The North Avenue District and the Oak Park Area Arts Council are working to put up murals on both the Oak Park and Galewood sides of North Avenue.
However, the Oak Park plans are much further along than the Galewood ones.
Adding street art has been a long-term goal for Judith Alexander, the chair of The North Avenue District, an organization that works to revitalize both the Oak Park and Galewood sides of the section of North Avenue between Harlem Avenue and Austin Boulevard. It is part of her broader vision to attract more customers to North Avenue businesses and to encourage more people in general to patronize both sides. The North Art Bridge project also sponsored the painting of a window mural at the Code Ninjas Oak Park location at the west end of the corridor in 2021.
The next phase of the effort promises to be more ambitious. T-NAD and OPAAC got $103,000 in American Rescue Plan Act federal stimulus funding to paint some murals on the Oak Park side. On Nov. 2, the two organizations held a virtual meeting to get some ideas for what the murals would look like. OPAAC executive director Camille Wilson White said that they plan to choose the artists by mid-to-late winter, in time for the murals to go up in the summer of 2024, with the goal of finishing work by September.
The Galewood side will be trickier. Alexander said that she hopes that Ald. Chris Taliaferro (29th), whose ward includes Galewood, would use some money from his “aldermanic menu” funds. But Taliaferro uses the participatory budgeting process to give his constituents a say in how that money is used – and, even if the residents vote for the project, it may take years for the mural to come to fruition.
Under the aldermanic menu program, each Chicago ward gets $1.5 million a year for infrastructure projects. The aldermen have a broad discretion over how this money can be used. Taliaferro is one of several aldermen – and the only West Side one – to use the participatory budgeting process to help decide how the money is spent. All 29th Ward residents ages 16 and older can propose projects and vote on which projects would get funding.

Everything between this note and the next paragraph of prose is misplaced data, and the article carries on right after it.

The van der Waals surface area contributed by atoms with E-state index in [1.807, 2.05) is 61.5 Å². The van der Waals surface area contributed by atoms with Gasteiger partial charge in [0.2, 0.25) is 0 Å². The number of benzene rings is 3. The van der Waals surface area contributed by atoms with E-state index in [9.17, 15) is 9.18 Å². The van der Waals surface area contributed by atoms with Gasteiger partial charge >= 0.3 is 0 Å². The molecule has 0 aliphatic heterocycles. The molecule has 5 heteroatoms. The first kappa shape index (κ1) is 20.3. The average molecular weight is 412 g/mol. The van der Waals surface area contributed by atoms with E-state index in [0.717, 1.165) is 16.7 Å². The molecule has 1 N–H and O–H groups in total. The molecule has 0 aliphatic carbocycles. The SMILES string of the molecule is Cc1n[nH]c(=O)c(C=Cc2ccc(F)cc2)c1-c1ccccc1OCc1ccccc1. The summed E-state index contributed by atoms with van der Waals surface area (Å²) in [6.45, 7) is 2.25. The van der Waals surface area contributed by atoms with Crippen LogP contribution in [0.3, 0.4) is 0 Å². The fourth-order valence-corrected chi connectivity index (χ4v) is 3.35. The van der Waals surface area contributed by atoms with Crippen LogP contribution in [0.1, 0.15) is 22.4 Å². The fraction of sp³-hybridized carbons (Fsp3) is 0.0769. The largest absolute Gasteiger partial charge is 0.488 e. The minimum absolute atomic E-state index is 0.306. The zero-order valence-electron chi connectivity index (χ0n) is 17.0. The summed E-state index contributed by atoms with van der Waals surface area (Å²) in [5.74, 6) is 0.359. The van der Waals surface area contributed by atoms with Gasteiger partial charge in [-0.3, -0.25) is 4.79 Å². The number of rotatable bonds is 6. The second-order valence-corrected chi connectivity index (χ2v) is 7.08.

Taliaferro told the Journal that he was open to using the money, but only if the voters approve it. The first meeting on the 2024 participatory budgeting process will take place on Nov. 14 at 5 p.m. at the 29th Ward office, 6272 W. North Ave. Taliaferro said that he expects the voting to take place sometime in February.
In recent years, both sides of North Avenue struggled to attract and retain businesses. The two sides split between the two different jurisdictions, and North Avenue itself is a state highway and under the Illinois Department of Transportation jurisdiction, all of which complicates efforts to improve the corridor.
In a 2021 interview, Alexander said that busy traffic and a shortage of good pedestrian crossings hinders the ability of Galewood and Oak Park residents to patronize each other’s businesses. T-NAD has been pushing for better crosswalks, sidewalk improvements, more landscaping and traffic calming measures. But she believes public art plays an important part in “turn[ing] North Avenue from a barrier to a bridge,” citing Wicker Park and Pilsen as examples of communities where street art has played roles in community revitalization.
During the November meeting, she and Wilson White of OPAAC outlined some of the parameters. The murals need to be clearly visible from the passing cars and should reflect the diversity on both sides of North Avenue.
“We want murals that unite rather than [create] divisiveness, so we want to avoid controversy, graphic nudity, that sort of thing,” Alexander added.
During a recent meeting, artist Ken Reif suggested refurbishing some of the “ghost signs” – fading decades-old advertisements painted on many walls throughout the corridor – or at least doing murals that incorporate some ghost sign designs. Wilson White said that she would be open to it, especially because the businesses they advertised have long since closed, so trademark violations aren’t an issue.
“I would love to see one or two of these [ghost signs] restored,” she said. “And I have checked – none of the businesses are still around. They have been gone for years.”
Vanessa Druckman is a marketing and communications manager for Wonder Works Children’s Museum, located on the Oak Park side of North Avenue. In 2018, T-NAD helped to get a mural put up on of its walls. Druckman said she was looking forward to seeing more murals at the corridor.
“My heart is filled with joy that all this beautiful art is coming to North Avenue this summer,” she said.
Oak Park and Galewood residents can email their mural ideas to email@example.com